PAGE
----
If You Don't "WannaCry" After A Cyber Attack, Review Your Cyber Insurance Coverage
Time 3 Minute Read
Categories: Cyber

Beginning last Friday, and still occurring today, one of the worst and most widespread malware attacks has impacted more than 200,000 victims in at least 150 countries, including Britain's National Health Service, FedEx, telecommunications companies Telefonica and Megafon, and automakers Renault and Nissan. The malware, known as "WannaCry," disables the user's computer system and all of its data. A note in a text file then appears stating that in order to unlock the computer, $300 worth of the digital currency bitcoin must be paid to the hackers. A countdown timer appears and the fee increases with time. The hackers threaten to delete all data on the computer system if payment is not sent within one week. Cybersecurity experts believe that the malware was sent to computers through "phishing attacks," which are emails that appear to be from reputable sources and include a download to a link that allows the malware to infect the computer. From these computers, the malware then spread to other computers on the network. One infected computer can spread this virus network-wide, and quickly.

The WannaCry malware attack is a reminder of the importance of cyber insurance coverage. Businesses affected by these types of attacks can incur significant loss, including for the ransom amount, any resulting business interruption, the cost of any lost data, damage to customers and other third parties, along with associated public relation expenses. Most commercial general liability policies and property policies exclude coverage for cyber-related losses. Thus, it is important for businesses to ensure they have comprehensive coverage for cyber-related attacks.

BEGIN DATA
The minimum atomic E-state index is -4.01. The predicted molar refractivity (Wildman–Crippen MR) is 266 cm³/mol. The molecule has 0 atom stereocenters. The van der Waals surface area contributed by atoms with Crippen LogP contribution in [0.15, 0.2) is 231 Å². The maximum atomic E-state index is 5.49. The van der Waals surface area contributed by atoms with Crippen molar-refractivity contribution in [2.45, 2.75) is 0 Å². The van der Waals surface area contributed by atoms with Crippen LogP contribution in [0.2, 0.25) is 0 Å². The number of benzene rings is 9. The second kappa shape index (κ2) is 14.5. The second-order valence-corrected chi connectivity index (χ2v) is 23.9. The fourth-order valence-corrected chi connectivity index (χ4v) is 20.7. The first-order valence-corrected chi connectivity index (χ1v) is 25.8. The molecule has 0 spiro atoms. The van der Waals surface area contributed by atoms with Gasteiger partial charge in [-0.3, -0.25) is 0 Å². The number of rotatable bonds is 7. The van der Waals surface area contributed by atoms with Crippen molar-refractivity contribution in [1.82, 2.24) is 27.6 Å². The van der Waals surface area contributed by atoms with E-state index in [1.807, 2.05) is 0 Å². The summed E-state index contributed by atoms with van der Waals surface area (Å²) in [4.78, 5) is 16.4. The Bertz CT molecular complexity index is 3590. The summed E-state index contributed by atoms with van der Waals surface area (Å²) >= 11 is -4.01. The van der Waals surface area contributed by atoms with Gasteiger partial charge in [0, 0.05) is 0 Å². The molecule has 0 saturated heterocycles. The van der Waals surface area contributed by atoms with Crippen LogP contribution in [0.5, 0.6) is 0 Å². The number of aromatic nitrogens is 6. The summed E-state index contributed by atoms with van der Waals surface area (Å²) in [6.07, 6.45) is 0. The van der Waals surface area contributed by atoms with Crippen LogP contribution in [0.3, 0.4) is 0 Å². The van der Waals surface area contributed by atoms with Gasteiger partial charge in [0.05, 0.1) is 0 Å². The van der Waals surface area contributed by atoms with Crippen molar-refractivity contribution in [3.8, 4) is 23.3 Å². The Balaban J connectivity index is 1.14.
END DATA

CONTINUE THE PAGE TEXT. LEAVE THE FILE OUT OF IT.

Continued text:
In order to be covered for these types of attacks, cyber coverage should include coverage for cyber extortion, including coverage for ransom to unencrypt data and restore network access after an attack has already occurred - - which is not covered under many cyber insurance policies. And it is essential that coverage for cyber extortion provide for the payment of ransom in the form of Bitcoin or other digital cryptocurrency, including transactions enabled by blockchain technology. Additionally, business interruption or network interruption coverage is needed to address any interruption caused by a malware attack. And in the event the ransom cannot be paid, coverage is needed for lost data. Further, to the extent a malware attack results in damage to a business's customers or other third parties, liability and professional liability insurance specific to cyber-related errors and omissions is necessary. Even more, in the event of an attack, a business may incur expensive public relations costs to mitigate the damage to its reputation and should consider coverage for these types of costs as well. Lastly, it is important that coverage extend to social engineering hacking like the "phishing" that was used here to gain access to individuals computers, which may be included as an endorsement to a cyber insurance policy or under a crime insurance policy.

To better protect against and respond to increasingly sophisticated cyberattacks and related risks, businesses should have experienced coverage counsel review their current insurance policies to ensure they are covered for malware attacks like the WannaCry attack.

News sources: NBC News, May 13, 2015, Huge Cyberattack Hits Nearly 100 Countries With ‘Wanna Decryptor’ Malware; CNN, May 14, 2017, World's Biggest Cyberattack Sends Countries Into 'Disaster Recovery Mode'; Washington Post, May 12, 2017, Malware, Described In Leaked NSA Documents, Cripples Computers Worldwide


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